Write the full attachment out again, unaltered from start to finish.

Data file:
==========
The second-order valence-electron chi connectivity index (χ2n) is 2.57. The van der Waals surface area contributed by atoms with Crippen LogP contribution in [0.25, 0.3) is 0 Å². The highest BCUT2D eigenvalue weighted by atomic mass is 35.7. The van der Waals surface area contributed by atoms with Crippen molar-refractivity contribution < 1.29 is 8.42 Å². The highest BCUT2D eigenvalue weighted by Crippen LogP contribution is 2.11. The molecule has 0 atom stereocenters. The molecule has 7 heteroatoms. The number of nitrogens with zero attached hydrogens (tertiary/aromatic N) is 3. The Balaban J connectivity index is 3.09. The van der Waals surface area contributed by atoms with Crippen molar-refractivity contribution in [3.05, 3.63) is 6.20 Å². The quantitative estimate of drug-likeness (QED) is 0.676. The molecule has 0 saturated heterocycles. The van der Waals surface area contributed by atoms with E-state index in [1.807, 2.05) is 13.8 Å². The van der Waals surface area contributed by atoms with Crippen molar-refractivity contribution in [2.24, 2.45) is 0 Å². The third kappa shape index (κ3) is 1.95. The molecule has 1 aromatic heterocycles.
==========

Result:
The second-order valence-electron chi connectivity index (χ2n) is 2.57. The van der Waals surface area contributed by atoms with Crippen LogP contribution in [0.25, 0.3) is 0 Å². The highest BCUT2D eigenvalue weighted by atomic mass is 35.7. The van der Waals surface area contributed by atoms with Crippen molar-refractivity contribution < 1.29 is 8.42 Å². The highest BCUT2D eigenvalue weighted by Crippen LogP contribution is 2.11. The molecule has 0 atom stereocenters. The molecule has 7 heteroatoms. The number of nitrogens with zero attached hydrogens (tertiary/aromatic N) is 3. The Balaban J connectivity index is 3.09. The van der Waals surface area contributed by atoms with Crippen molar-refractivity contribution in [3.05, 3.63) is 6.20 Å². The quantitative estimate of drug-likeness (QED) is 0.676. The molecule has 0 saturated heterocycles. The van der Waals surface area contributed by atoms with E-state index in [1.807, 2.05) is 13.8 Å². The van der Waals surface area contributed by atoms with Crippen molar-refractivity contribution in [2.24, 2.45) is 0 Å². The third kappa shape index (κ3) is 1.95. The molecule has 1 aromatic heterocycles.